Why #MondayMotivation Will Never Go Out of Fashion

The weekend is over, and it’s Monday morning. I wake up, log onto my social media (because why not?) only to find #MondayMotivation trending, again. Imagine waking up to a bunch of posts online inspiring you to get out of bed and run a marathon. Does this sound surprising to you? Well, not for me. It’s almost like an expectation for the hashtag to show up every Monday morning.

The weekend is over, and it’s Monday morning. I wake up, log onto my social media (because why not?) only to find #MondayMotivation trending, again. Imagine waking up to a bunch of posts online inspiring you to get out of bed and run a marathon. Does this sound surprising to you? Well, not for me. It’s almost like an expectation for the hashtag to show up every Monday morning.

Social media trends can never be predicted or influenced in any way. However, #MondayMotivation makes me feel like Nostradamus, as the hashtag somehow always makes its way back on the socials on Mondays. Maybe it’s time to finally roll out of bed.

The Origin

Canada trends. #iPhone12Pro #MondayMotivation

Let’s begin by answering the most basic question. How did #MondayMotivation even start? After numerous Google searches and reading several articles, I can confirm that there is no conclusive answer. Some state that it has always been there, almost like the sun, or the stars. Others say it was created by a popular celebrity. My theory is that it was created by a student taking online classes since we all know how much motivation that really needs.

We don’t know when it started, however, we do know when it will end. Never. The answer is never. We will be forever stuck in this cycle, where every Monday, without fail, the hashtag will continue to trend online. Think of it as you having the same dream over and over again, except this time, it’s real.

For those of you new to the term, #MondayMotivation is a hashtag used across social media channels like Twitter, Facebook, and Instagram to spread optimism, positivity, and life-affirming messages every time Monday rolls about. The idea is to create an environment where you push yourself to be your best version for the upcoming week or in other words, get sh*t done.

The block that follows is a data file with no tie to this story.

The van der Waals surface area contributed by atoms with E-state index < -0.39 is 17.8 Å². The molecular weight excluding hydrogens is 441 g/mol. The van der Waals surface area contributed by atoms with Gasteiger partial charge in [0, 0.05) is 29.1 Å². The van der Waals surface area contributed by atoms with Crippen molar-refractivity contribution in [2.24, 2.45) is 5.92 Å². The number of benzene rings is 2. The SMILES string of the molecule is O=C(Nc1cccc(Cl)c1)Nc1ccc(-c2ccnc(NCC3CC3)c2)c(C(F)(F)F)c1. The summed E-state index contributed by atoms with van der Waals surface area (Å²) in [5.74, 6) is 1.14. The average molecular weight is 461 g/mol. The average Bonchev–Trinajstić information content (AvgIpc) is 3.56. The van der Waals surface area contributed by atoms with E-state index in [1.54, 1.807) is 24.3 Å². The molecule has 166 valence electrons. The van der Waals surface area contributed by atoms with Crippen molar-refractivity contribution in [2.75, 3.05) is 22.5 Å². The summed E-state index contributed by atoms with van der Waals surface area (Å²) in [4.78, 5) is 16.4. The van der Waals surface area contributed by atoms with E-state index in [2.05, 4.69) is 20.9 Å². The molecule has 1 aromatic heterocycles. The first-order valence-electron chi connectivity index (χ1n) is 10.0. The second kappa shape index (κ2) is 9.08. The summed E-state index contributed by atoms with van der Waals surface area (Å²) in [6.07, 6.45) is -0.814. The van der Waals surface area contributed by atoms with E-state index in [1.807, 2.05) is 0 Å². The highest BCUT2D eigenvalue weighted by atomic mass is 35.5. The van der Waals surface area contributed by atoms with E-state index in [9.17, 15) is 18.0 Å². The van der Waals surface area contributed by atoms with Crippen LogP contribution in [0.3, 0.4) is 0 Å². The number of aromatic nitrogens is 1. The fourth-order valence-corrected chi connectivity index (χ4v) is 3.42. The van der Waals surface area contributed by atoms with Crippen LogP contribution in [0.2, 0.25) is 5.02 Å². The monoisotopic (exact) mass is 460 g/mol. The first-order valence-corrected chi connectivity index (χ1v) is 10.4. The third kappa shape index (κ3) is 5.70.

“We Are a Community” Psychology

Emotional contagion has a major role to play here. It is defined as “the phenomenon of having one person’s emotions and related behaviours directly trigger similar emotions and behaviours in other people.” The interesting bit is that this can even be triggered via computer-mediated communication tools like social media.

Two important questions to ask here are:

  1. Can a single hashtag really generate such positive emotions?

  2. How frequently can the same hashtag generate such positive emotions?

Stieglitz’s research article finds that negative emotions have a greater impact on people. However, in the case of #MondayMotivation, he states that the hashtag can create a community-like feeling among people who don’t actually know each other in real life and therefore have a positive effect.

These positive emotions can be recreated week in and week out since users consistently share stories, quotes, struggles, tips, etc. using this hashtag, which are greatly valued by its viewers for the inspiration it provides. There are many users on social media (if this wasn’t obvious enough already) and they almost always have something to share. Who says no to free motivation?

Marketing AKA Jumping on the Bandwagon

The downside to this hashtag, however, is that people may use this popular hashtag to get attention for their own account or to market their brand.

HP

The actual reason the hashtag repeatedly trends is because most brands use it to spread their messages or sell their brand. Understandably, all popular hashtags are used by companies to generate attention for their products. For example, in the case above, HP is trying to educate their followers with a motivational quote that states not taking action is far worse than making a mistake.

The sharing of motivational quotes is scientifically linked to low intelligence, as most intelligent people often spot when such quotes are meaningless or irrelevant. However, most users on social media continue to spread them.

Why?

Uplifting quotes online can have a positive impact and be particularly effective when they follow a targeted approach; for example, significant days such as holidays for eating, or stressful times for drinking, etc. In the case of #MondayMotivation, messages associated with a negative mood posted on Monday may perform better than those posted on a Friday or weekend.

Another marketing example can be, “Begin your #MondayMotivation by entering our #New #Competition for #Giveaways to #Win a new watch.” Usage of the hashtag for such sales promotions could diminish the impact of the hashtag itself (unless you really need that watch). The monetization aspect of this hashtag arguably reduces the chances of people being genuinely interested or moved by #MondayMotivation.

Final Thoughts

From a marketing standpoint, I think this strategy might be successful in the beginning, but in the long term, it might destroy how naturally the communication flows between a brand and its users, potentially resulting in your followers losing interest. It’s almost like a positive hint from a fortune cookie — it never lasts long.

Arguably, this analysis may seem really cynical of a social media trend that, at least, aims to spread positivity. It’s clear that #MondayMotivation has a positive effect on some people (and their brands). If you are among those people who are already inclined to be motivated by inspirational quotes, then the hashtag will do the job anyway. If you’re not, don’t worry, that #FridayFeeling is just around the corner.

Article originally published to Medium

Written by Nitish Menon

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